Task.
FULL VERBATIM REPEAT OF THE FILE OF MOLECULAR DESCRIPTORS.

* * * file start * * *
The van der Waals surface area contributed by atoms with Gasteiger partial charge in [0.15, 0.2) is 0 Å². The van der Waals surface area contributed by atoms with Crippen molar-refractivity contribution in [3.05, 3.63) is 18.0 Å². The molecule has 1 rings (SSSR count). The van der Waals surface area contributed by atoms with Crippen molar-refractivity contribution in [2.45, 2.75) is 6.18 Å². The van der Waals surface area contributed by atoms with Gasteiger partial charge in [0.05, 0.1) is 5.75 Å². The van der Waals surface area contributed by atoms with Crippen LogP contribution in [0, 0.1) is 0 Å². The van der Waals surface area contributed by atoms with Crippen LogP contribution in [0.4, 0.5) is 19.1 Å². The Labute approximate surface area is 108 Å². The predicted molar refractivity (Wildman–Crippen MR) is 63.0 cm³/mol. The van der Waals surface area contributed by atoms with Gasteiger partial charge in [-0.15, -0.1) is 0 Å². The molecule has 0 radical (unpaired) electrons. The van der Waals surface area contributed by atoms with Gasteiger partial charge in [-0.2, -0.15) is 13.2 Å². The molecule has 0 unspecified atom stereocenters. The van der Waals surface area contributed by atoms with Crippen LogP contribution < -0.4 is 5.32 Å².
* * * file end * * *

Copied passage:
The van der Waals surface area contributed by atoms with Gasteiger partial charge in [0.15, 0.2) is 0 Å². The van der Waals surface area contributed by atoms with Crippen molar-refractivity contribution in [3.05, 3.63) is 18.0 Å². The molecule has 1 rings (SSSR count). The van der Waals surface area contributed by atoms with Crippen molar-refractivity contribution in [2.45, 2.75) is 6.18 Å². The van der Waals surface area contributed by atoms with Gasteiger partial charge in [0.05, 0.1) is 5.75 Å². The van der Waals surface area contributed by atoms with Crippen LogP contribution in [0, 0.1) is 0 Å². The van der Waals surface area contributed by atoms with Crippen LogP contribution in [0.4, 0.5) is 19.1 Å². The Labute approximate surface area is 108 Å². The predicted molar refractivity (Wildman–Crippen MR) is 63.0 cm³/mol. The van der Waals surface area contributed by atoms with Gasteiger partial charge in [-0.15, -0.1) is 0 Å². The molecule has 0 radical (unpaired) electrons. The van der Waals surface area contributed by atoms with Gasteiger partial charge in [-0.2, -0.15) is 13.2 Å². The molecule has 0 unspecified atom stereocenters. The van der Waals surface area contributed by atoms with Crippen LogP contribution < -0.4 is 5.32 Å².